A nested case-control study of plasma microseminoprotein-beta and prostate cancer risk in the European Prospective Investigation into Cancer and Nutrition

Karl SMITH BYRNE, University of Oxford, United Kingdom
SMITH BYRNE K. 1 , KEY T. 1 , APPLEBY P. 1 , LILJA H. 2,3,4 , TRAVIS R. 1

1 Cancer Epidemiology Unit, Nuffield Department of Population Health, University of Oxford, Oxford, UK
2 Departments of Laboratory Medicine, Medicine (Genitourinary Oncology), and Surgery (Urology), Memorial Sloan Kettering Cancer Center, New York, NY, USA
3 Nuffield Department of Surgical Sciences, University of Oxford, Oxford, UK
4 Department of Translational Medicine, Lund University, Malmö, Sweden

Purpose
Genome wide association studies have identified a common variant in the promoter region of the MSMB gene, rs10993994, as a risk factor for prostate cancer. MSMB encodes microseminoprotein-beta (MSP), a protein secreted by the prostate epithelial cells into the seminal fluid. There is uncertainty, however, about the role of MSP in the development of prostate cancer.

Methods
A nested case-control study was conducted in the European Prospective Investigation into Cancer and Nutrition (EPIC) with 1,871 cases and 1,871 matched controls to investigate the association of circulating MSP and rs10993994 genotype with prostate cancer risk. Odds ratios (ORs) for prostate cancer by fourths of blood plasma MSP concentration were estimated by conditional logistic regression and MSP association with prostate cancer by rs10993994 genotype was calculated from hierarchical Bayesian logistic regression.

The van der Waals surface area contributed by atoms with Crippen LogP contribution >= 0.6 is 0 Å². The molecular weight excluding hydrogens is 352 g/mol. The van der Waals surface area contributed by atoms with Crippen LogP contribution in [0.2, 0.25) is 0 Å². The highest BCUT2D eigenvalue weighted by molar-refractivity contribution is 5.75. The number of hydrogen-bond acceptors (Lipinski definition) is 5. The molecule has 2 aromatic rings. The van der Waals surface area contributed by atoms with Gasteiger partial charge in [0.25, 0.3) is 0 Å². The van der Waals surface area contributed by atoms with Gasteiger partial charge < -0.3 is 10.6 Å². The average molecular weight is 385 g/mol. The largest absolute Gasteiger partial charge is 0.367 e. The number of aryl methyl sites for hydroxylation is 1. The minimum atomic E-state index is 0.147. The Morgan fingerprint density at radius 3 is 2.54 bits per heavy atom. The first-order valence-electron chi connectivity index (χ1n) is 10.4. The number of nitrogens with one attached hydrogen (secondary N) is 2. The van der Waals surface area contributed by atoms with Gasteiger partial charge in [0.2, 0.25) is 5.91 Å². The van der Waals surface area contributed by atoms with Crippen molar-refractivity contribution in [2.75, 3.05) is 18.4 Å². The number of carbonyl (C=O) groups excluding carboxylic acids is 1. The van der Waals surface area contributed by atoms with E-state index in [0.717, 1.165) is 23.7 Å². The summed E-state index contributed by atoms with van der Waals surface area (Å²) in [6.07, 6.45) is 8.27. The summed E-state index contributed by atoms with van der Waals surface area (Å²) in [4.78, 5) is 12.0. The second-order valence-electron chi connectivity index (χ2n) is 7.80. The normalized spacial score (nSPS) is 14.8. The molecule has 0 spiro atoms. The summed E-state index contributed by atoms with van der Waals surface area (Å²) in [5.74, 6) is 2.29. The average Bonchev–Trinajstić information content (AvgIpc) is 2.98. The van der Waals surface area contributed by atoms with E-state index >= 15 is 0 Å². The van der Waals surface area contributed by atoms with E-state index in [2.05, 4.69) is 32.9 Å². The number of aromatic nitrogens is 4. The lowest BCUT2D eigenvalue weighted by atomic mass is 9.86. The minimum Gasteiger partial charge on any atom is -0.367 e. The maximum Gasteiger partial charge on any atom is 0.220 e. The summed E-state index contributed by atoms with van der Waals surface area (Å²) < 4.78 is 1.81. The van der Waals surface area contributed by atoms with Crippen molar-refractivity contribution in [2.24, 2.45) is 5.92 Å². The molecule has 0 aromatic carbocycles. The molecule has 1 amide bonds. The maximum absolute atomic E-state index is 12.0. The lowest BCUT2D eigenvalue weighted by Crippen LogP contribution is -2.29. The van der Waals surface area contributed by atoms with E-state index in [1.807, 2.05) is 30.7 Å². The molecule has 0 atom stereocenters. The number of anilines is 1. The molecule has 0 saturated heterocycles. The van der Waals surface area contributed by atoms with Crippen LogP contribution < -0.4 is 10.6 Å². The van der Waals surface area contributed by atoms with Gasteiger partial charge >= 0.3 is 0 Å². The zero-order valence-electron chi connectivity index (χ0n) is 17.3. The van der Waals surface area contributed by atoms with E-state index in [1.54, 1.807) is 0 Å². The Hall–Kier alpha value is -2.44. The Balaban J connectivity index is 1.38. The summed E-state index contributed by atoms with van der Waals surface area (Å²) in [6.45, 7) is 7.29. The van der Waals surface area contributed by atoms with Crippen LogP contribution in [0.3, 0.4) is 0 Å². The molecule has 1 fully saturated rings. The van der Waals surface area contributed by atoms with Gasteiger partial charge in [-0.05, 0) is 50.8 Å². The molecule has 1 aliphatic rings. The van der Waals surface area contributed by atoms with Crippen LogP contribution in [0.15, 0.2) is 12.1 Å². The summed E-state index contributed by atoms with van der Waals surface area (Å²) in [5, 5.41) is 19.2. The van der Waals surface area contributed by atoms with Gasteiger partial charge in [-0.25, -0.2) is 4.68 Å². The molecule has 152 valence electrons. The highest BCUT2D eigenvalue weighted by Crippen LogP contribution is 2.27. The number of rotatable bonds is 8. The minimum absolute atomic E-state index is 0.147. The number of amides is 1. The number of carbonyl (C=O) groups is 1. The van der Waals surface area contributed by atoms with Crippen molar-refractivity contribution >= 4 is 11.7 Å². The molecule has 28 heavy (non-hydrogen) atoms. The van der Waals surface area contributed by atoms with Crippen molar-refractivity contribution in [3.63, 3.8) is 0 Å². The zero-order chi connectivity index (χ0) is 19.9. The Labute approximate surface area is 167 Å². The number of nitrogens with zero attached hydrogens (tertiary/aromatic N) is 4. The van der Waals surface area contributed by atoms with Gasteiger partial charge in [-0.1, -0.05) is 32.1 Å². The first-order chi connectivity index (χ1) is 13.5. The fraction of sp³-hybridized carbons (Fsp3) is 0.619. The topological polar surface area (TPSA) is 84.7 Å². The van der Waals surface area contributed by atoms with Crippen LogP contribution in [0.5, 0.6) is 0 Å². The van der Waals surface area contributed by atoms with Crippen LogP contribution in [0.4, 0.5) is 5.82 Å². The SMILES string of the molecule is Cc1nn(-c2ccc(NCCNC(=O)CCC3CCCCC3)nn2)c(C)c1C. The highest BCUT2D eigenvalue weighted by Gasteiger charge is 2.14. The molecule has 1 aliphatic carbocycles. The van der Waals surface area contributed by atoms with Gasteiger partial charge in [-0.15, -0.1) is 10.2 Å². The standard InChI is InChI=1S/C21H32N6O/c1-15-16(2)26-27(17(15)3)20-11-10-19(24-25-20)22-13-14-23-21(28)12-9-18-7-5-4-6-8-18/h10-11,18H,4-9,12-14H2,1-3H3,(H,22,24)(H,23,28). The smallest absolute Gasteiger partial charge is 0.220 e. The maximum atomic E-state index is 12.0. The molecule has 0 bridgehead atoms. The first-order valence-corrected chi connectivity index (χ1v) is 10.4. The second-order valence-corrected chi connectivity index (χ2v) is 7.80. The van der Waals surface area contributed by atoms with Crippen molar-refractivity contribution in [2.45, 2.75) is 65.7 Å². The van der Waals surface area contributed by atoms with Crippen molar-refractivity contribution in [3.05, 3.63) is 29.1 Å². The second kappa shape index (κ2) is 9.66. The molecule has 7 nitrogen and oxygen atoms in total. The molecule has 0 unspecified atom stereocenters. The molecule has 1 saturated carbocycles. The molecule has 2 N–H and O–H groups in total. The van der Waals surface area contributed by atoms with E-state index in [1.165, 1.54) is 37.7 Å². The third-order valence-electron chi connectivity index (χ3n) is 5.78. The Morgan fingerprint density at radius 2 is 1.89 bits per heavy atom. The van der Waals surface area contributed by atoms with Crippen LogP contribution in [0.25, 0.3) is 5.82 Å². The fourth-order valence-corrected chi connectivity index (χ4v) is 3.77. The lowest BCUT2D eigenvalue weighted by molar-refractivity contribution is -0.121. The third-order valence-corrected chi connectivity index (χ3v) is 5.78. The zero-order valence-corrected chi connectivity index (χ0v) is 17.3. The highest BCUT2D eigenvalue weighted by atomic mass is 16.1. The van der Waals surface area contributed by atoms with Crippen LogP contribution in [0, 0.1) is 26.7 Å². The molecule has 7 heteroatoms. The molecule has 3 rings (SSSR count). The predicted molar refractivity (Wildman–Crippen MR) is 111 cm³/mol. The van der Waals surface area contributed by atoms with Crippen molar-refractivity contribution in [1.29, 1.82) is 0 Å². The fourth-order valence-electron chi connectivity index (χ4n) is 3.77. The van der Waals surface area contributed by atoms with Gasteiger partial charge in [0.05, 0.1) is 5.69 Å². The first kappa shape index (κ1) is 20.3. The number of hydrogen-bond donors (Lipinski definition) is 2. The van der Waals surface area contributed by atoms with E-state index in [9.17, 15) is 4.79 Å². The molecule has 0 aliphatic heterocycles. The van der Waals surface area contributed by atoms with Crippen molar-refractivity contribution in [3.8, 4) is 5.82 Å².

Results
Plasma concentration of MSP was 67% higher for CC genotype when compared to the TT genotype. In a minimally adjusted model, MSP concentration was not significantly associated with prostate cancer risk (OR in the highest versus the lowest fourth = 1.01, 95% CI 0.84-1.22, Ptrend = 0.7). However, after adjusting for prostate-specific antigen (PSA) concentration, higher MSP concentration was associated with a reduced risk of prostate cancer (OR = 0.69, 95% CI 0.54-0.89, Ptrend = 0.004). No heterogeneity in this association was observed by time to diagnosis or tumour characteristics. For CC and CT genotypes, increase in MSP concentrations was associated with a reduced risk of prostate cancer (CC - OR = 0.42, 95% CrI 0.19-0.78; CT - OR = 0.44, 95% CrI 0.23-0.75), while no clear association was observed for TT (OR = 0.71 CrI 0.36-1.61).

Conclusions
The current study shows a significant inverse association of circulating MSP concentration with prostate cancer risk, but only after adjustment for total PSA concentration.